Students don’t need to be in graduate school or members of faculty to have their research published. Undergraduate students have likely already done meaningful research without realizing it, said Abe Leite, a fifth-year student and co-editor-in-chief of the Indiana University Journal of Undergraduate Research.
The IUJUR debuted its fifth volume of peer-reviewed undergraduate research papers in early July, covering topics in the humanities, natural sciences, applied sciences and social sciences. The six papers featured in Volume V were written mostly during the 2018-2019 school year.
One of them examines irony, contradiction and Voltaire's Garden in the novel “Candide” by Voltaire and was written by Sydney Adams, an IU student studying psychology, clinical science and public health. Another paper, “Practices and Perspectives on Mental Health in the Balkan Countries: A Narrative Review” was written by Maya E. Lee, a 2019 IU graduate and research fellow at the National Institutes of Health in Bethesda, Maryland.
The submissions were accepted on a rolling basis throughout that year and were peer-reviewed by student reviewers as well as graduate students and members of faculty with expertise in the field.
“At a certain point, our job is really as a mentorship journal,” Leite said. “We’re committed to publishing undergraduate research and helping undergraduate research shine.”
Leite said papers with a strong chance at acceptance have strong, relevant and original theses in the discipline that the research was done. He has been a part of IUJUR for four years, previously working as an editor, reviewer and chair for the social sciences board. Leite said being a mentor to authors has been really meaningful to him.
He also said final projects and papers shouldn’t just be about achieving a high grade in the class and moving on. IUJUR reaches out to students in upper-level courses to publish research papers that are already being developed in those classes.
Isaac Thuesen, a student reviewer on the social sciences board for Volume V and recent IU graduate who studied sociology, history and Arabic, has been part of IUJUR since his freshman year.
“I just get so excited about research,” Thuesen said.
As a reviewer, he said he read manuscripts, suggested changes and returned them to authors to revise and resubmit the manuscript. More polished papers are sent to graduate students and faculty members for another round of reviews.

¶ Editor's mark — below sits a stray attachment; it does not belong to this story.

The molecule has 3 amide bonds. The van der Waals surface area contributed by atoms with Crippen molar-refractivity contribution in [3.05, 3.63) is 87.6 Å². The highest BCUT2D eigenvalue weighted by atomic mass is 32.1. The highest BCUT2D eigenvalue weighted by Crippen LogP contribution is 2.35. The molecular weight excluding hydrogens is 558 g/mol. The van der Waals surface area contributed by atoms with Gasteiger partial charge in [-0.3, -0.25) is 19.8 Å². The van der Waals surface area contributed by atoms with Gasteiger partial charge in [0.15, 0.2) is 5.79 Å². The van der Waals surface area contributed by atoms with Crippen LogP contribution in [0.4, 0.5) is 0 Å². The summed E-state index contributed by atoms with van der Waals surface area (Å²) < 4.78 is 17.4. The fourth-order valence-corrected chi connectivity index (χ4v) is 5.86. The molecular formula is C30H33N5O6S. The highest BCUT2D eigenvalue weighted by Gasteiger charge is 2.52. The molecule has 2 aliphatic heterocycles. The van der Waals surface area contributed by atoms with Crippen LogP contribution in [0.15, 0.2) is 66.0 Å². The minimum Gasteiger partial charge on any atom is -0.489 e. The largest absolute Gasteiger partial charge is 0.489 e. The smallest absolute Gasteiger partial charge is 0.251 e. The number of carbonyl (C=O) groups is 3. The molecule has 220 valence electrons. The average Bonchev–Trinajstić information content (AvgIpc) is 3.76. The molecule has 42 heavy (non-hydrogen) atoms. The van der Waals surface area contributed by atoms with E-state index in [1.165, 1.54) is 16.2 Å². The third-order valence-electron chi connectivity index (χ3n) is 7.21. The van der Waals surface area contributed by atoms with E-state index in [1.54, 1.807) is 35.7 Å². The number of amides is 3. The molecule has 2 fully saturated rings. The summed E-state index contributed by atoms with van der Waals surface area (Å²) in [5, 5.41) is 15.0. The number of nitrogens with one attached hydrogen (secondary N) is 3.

After expert review, the papers are returned to the author to address any suggested changes. When the changes are made and the paper is complete, IUJUR members make the decision of whether to publish it.
If the journal decides to publish the paper, it is line-edited and passed on to the visual design team, which makes it visually appealing and easy to read through. Finally, once all the papers are finalized, they are put together into a volume.
Stephanie Zhang, a recent IU graduate and managing editor of Volume V, said she fielded incoming submissions, kept track of deadlines and generally managed the entire submission process.
“I think one of the best things about IUJUR is the people,” she said.
Zhang studied biology and environmental and sustainability studies at IU and currently works at Hoosier Action, a liberal political action group based in southern Indiana. In college, Zhang did research in labs and later joined Timmy Global Health, a nonprofit that focuses on making health care accessible both locally and abroad.
IU has a Carnegie R1 Research Classification, which indicates very high research activity. Other R1 institutions include Boston, Harvard, Iowa State, Michigan State and New York universities.
“With the global challenges we’re facing right now, especially with regard to the coronavirus, it’s becoming ever more clear that research is a skill that needs to be developed to the fullest extent,” Thuesen said.
Volume VI, which will include IUJUR submission from 2019-2020, will be released toward the beginning of the fall semester.
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